3 Tax Strategies for Small Business Savings

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Tax StrategiesBelieve it or not, small business is one of the major driving forces of our national economy. In Canada, 98.2% of all businesses have fewer than 100 employees and 55% have fewer than 4 employees. These are some pretty eye-opening numbers, especially when you consider how many people are trying to run their own operation.

Running a small business can be great. You have no boss to answer to, and you’re generally in an industry you’re either passionate about or know well. That said, you need to do an incredible amount of work behind the scenes. Unlike big businesses, you usually don’t have an entire team dedicated to bookkeeping and financial planning — the onus is on you.

This is why it’s important to have tax strategies in place. With so many costs associated with running your business as is, you need to understand how some simple financial planning can help you lower your income tax. In order to get the return you want, we’re here to break down some easy tax strategies that’ll help your small business save big.

Save Those Receipts

If you’ve ever had a friend who’s run a small business, they may have made the joke that they can write off dinner and drinks with them as a business expense. You probably laugh it off with the understanding that they’re kidding, but there is some truth to the matter.

In reality, if, indeed, it was a business dinner with a potential client, you can expense that.  Anything that’s a business-related activity can fall under this umbrella. That means everything from printer ink to tea bags for your office. Even if you’re buying a new laptop or chair that you’re using for work, those can also be expensed to give you a lower tax tab.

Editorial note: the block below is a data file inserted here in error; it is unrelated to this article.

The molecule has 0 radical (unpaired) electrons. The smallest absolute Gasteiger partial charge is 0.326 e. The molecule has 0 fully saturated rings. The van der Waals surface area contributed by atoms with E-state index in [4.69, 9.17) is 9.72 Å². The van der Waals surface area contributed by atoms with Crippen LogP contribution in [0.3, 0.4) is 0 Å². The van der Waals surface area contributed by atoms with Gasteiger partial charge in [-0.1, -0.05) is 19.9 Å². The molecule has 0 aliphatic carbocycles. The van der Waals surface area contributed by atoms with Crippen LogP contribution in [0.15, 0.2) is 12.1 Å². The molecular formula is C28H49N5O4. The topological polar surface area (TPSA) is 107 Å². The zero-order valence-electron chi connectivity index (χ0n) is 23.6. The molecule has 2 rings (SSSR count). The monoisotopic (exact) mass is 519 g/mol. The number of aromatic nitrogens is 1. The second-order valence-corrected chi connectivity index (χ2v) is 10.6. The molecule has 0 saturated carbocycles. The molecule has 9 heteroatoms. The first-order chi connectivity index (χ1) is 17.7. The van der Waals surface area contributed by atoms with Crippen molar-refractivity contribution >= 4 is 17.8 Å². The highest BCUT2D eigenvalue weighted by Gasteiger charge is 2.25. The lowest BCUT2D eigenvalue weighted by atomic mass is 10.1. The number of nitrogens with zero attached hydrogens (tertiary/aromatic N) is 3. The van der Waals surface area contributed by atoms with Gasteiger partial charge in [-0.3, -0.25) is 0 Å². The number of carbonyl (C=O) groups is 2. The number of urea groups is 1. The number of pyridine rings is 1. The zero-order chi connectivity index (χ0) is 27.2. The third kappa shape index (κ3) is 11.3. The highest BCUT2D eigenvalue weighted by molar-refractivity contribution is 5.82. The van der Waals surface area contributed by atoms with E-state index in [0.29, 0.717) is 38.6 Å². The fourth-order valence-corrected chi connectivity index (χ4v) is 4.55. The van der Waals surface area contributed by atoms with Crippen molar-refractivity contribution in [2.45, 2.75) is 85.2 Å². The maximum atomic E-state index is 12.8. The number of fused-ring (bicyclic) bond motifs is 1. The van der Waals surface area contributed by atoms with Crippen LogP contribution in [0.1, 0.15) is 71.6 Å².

The one important thing to remember is that the Canada Revenue Agency (CRA) only accepts original receipts issued by the place of purchase. That means you can’t take a screenshot on your iPhone and send it to them. You have to keep all your original receipts for whatever you want to write off for the upcoming tax season.

Stay On Top of RRSPs and TFSAs

A Registered Retirement Savings Plan (RRSP) or a Tax-Free Savings Account (TFSA) are both great income tax deductors for your small business.

Tax savings from an RRSP contribution are based on your marginal tax rate. Some or all of your allowable RRSP contribution can be carried forward into subsequent years. Because of this, you should save RRSP contributions for years in which you anticipate a higher income. Whether or not you should make an RRSP contribution should also depend on how much fluctuation you’re seeing from an annual income perspective.

If you’ve maxed out your RRSP contribution, look into opening a TFSA to shelter savings and investment income. Any kind of income and capital appreciation from stocks, bonds, or other interests is tax-free inside a TFSA. A financial advisor can provide more clarity on which kind of account you should focus on for your small business.

Earn Charitable Tax Credits

Donating to a charity you’re passionate about is always a good thing to do if you can. Outside of giving back, there are also some hidden tax benefits for small businesses.

Your charitable donation can amount to 75% of your net income. At the federal level, your credit will be 15% of the first $200 of donations and 29% on any amount above that. All Canadian provinces have their own credits, all of which are more or less the same and can vary from 4-24%.

Since the government assesses these kinds of tax credits at a higher rate, there are some real savings associated with charitable giving for your small business. So, in other words, get out there and start donating some of those dollars.

If you want to learn more about tax strategies for your small business, our trusted team of advisors can help you make informed financial planning decisions for your future. We recommend that you consult a tax expert regarding your unique situation. Please contact us if you would like us to make a recommendation!

Contact us today!

Ocean Wealth